Academic journal article Philosophy Today

Feminism and Heterodoxy: Moira Gatens's Spinoza

Academic journal article Philosophy Today

Feminism and Heterodoxy: Moira Gatens's Spinoza

Article excerpt

According to the influential narrative of Jonathan Israel, Spinoza introduced "the most decisive shift in the history of ideas in modern times." Spinoza's substance monism, on his sometimes sensational account, effectively demolished the bases of traditional authority, undermining every possible justification for human hierarchy.1 Spinoza's Theological-Political Treatise was excoriated as that "most pestilential book" by virtue of its unprecedented threat to clerical authority and the social divisions upheld by it.2 Spinoza, on this narrative, exposed the various props and stays of abusive power that mar human history. Liberated from the illusory ideologies and cosmologies that preserve the power of the few against the many, Spinoza provides the theoretical basis as well as political arguments for the most uncompromising affirmation of Enlightenment values: "toleration, personal freedom, democracy, equality racial and sexual, freedom of expression, sexual emancipation, and the universal right to knowledge and 'enlightenment.'"3

Israel's is an unequivocal celebration of Spinoza as an iconoclast who broke decisively from the oppressive ideas of his day. Less emphatic versions of this narrative are common in Spinoza scholarship. Like Israel, Stephen Nadler delights in foregrounding the scandals Spinoza provoked. His Theological-Political Treatise was, indeed, denounced as "a book forged in hell . . . by the devil himself."4 Nadler's story does not so much emphasize Spinoza's radical egalitarianism as his anticipation of secular morality. Others, like Yirmiyahu Yovel and Steven B. Smith, interpret Spinoza as the first "secular Jew," anticipating the common-sense liberalism of today, which judiciously separates personal morality from public duties. What these narratives have in common is that Spinoza's heresy and radicalism with respect to his own time is to be admired especially insofar as it supports the values that we (or at least authors such as these) share today. Spinoza was cast out and cursed by his own community, determined to stand against the widely held views of his own time, but such heroism yielded the Enlightenment secularism that many of his adherents defend. The heterodoxy of yesterday has made possible the orthodoxy among right-thinking people today.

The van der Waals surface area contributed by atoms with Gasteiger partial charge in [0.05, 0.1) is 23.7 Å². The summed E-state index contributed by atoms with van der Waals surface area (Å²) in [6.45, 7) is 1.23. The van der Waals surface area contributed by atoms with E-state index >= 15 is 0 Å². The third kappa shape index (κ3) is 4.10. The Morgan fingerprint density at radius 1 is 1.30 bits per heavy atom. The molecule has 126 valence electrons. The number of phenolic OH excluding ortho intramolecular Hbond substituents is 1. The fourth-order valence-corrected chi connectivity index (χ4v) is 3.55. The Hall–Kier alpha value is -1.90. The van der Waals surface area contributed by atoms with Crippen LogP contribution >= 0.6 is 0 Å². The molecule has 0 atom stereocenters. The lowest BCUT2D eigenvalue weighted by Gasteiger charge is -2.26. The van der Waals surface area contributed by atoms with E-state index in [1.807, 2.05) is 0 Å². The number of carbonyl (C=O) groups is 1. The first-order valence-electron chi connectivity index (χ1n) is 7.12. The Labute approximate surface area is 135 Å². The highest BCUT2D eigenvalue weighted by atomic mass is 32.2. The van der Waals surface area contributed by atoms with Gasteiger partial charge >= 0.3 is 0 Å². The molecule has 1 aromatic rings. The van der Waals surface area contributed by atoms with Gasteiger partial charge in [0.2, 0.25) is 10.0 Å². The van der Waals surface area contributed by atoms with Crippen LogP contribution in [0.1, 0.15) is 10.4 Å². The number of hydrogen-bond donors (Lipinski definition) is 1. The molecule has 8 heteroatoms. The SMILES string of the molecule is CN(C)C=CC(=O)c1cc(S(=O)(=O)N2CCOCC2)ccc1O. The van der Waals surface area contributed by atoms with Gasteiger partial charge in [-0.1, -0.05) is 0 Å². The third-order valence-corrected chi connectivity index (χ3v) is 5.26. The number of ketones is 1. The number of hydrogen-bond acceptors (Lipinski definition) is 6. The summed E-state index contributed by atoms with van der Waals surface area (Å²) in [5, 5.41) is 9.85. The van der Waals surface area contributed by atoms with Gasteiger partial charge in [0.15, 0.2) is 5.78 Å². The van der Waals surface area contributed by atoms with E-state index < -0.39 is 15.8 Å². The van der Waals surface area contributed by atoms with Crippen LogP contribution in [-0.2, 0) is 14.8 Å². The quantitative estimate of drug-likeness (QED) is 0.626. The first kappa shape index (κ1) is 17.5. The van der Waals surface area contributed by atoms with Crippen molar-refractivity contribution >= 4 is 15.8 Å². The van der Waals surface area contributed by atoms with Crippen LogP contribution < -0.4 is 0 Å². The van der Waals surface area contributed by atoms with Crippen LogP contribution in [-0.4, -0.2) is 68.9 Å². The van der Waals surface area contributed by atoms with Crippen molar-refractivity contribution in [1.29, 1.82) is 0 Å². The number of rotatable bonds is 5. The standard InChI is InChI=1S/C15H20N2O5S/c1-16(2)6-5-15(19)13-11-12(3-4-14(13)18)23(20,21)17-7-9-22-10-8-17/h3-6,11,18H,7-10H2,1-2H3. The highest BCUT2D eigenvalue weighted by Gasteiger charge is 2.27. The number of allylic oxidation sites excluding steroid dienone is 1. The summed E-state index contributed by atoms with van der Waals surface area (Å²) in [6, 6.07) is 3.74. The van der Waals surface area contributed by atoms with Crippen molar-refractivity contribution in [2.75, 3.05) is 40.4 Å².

Several commentators have expressed their scepticism regarding the tion of as herald of the radical Enlightenment.5 Yitzhak Melamed doubts that Spinoza deserves to be credited even with moderate Enlightenment commitments. In particular, Melamed denies what Israel takes to be Spinoza's greatest achievement: the establishment of philosophical support for human equality. According to Melamed, "for the most part, [Spinoza] despises and fears the masses"6 Perhaps most damning for Spinoza's egalitarian credentials, Melamed suggests, is his maintenance of the natural inferiority of women, alongside his persistent contempt for what is "womanish"7 If Spinoza is regarded by some as an awkward figure in the history of Enlightenment ideas, his explicit denial of equality between men and women makes Spinozist feminism appear to be a paradox, if not an oxymoron. How could a philosopher who insists on the exclusion of women from citizenship and state office by virtue of their insuperable weakness be an inspiration for feminism?

The puzzles over Spinoza's egalitarian credentials pose a problem particularly if one understands feminism primarily or exclusively as a demand for equality with men. When feminism is seen as a subcategory of Enlightenment commitments, one may choose to see Spinoza's misogyny as superficial and as a betrayal of the radical potential of the egalitarianism yielded by his metaphysics. But if feminism is not understood exclusively as one strand of late modern orthodoxy, we might better understand the surprising companionship of Spinoza and feminism. Indeed, Moira Gatens finds the heterodoxy of Spinoza's thinking with respect to the ruling ideas today to be what is most valuable for feminism. …

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